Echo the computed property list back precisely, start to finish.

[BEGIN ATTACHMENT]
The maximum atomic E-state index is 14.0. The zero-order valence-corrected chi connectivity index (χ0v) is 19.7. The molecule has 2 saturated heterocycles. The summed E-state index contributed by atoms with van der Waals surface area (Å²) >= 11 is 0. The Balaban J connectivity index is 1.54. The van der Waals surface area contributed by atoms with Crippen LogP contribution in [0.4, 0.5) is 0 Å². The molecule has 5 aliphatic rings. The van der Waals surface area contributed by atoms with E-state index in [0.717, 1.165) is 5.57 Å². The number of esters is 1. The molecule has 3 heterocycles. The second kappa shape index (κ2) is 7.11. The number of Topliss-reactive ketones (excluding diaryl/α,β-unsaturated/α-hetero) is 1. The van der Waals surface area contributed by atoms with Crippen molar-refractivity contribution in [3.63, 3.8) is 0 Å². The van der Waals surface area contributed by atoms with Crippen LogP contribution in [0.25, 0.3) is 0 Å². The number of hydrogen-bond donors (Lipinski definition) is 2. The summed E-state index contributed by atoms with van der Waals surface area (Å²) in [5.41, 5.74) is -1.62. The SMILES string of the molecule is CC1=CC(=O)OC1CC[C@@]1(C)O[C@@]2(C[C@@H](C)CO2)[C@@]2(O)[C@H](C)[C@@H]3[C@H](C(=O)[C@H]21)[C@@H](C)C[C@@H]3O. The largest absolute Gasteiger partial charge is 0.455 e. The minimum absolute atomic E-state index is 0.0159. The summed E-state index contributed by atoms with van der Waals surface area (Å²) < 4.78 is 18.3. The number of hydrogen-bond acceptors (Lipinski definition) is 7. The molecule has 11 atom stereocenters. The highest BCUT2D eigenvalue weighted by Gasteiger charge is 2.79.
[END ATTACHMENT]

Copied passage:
The maximum atomic E-state index is 14.0. The zero-order valence-corrected chi connectivity index (χ0v) is 19.7. The molecule has 2 saturated heterocycles. The summed E-state index contributed by atoms with van der Waals surface area (Å²) >= 11 is 0. The Balaban J connectivity index is 1.54. The van der Waals surface area contributed by atoms with Crippen LogP contribution in [0.4, 0.5) is 0 Å². The molecule has 5 aliphatic rings. The van der Waals surface area contributed by atoms with E-state index in [0.717, 1.165) is 5.57 Å². The number of esters is 1. The molecule has 3 heterocycles. The second kappa shape index (κ2) is 7.11. The number of Topliss-reactive ketones (excluding diaryl/α,β-unsaturated/α-hetero) is 1. The van der Waals surface area contributed by atoms with Crippen molar-refractivity contribution in [3.63, 3.8) is 0 Å². The van der Waals surface area contributed by atoms with Crippen LogP contribution in [0.25, 0.3) is 0 Å². The number of hydrogen-bond donors (Lipinski definition) is 2. The summed E-state index contributed by atoms with van der Waals surface area (Å²) in [5.41, 5.74) is -1.62. The SMILES string of the molecule is CC1=CC(=O)OC1CC[C@@]1(C)O[C@@]2(C[C@@H](C)CO2)[C@@]2(O)[C@H](C)[C@@H]3[C@H](C(=O)[C@H]21)[C@@H](C)C[C@@H]3O. The largest absolute Gasteiger partial charge is 0.455 e. The minimum absolute atomic E-state index is 0.0159. The summed E-state index contributed by atoms with van der Waals surface area (Å²) < 4.78 is 18.3. The number of hydrogen-bond acceptors (Lipinski definition) is 7. The molecule has 11 atom stereocenters. The highest BCUT2D eigenvalue weighted by Gasteiger charge is 2.79.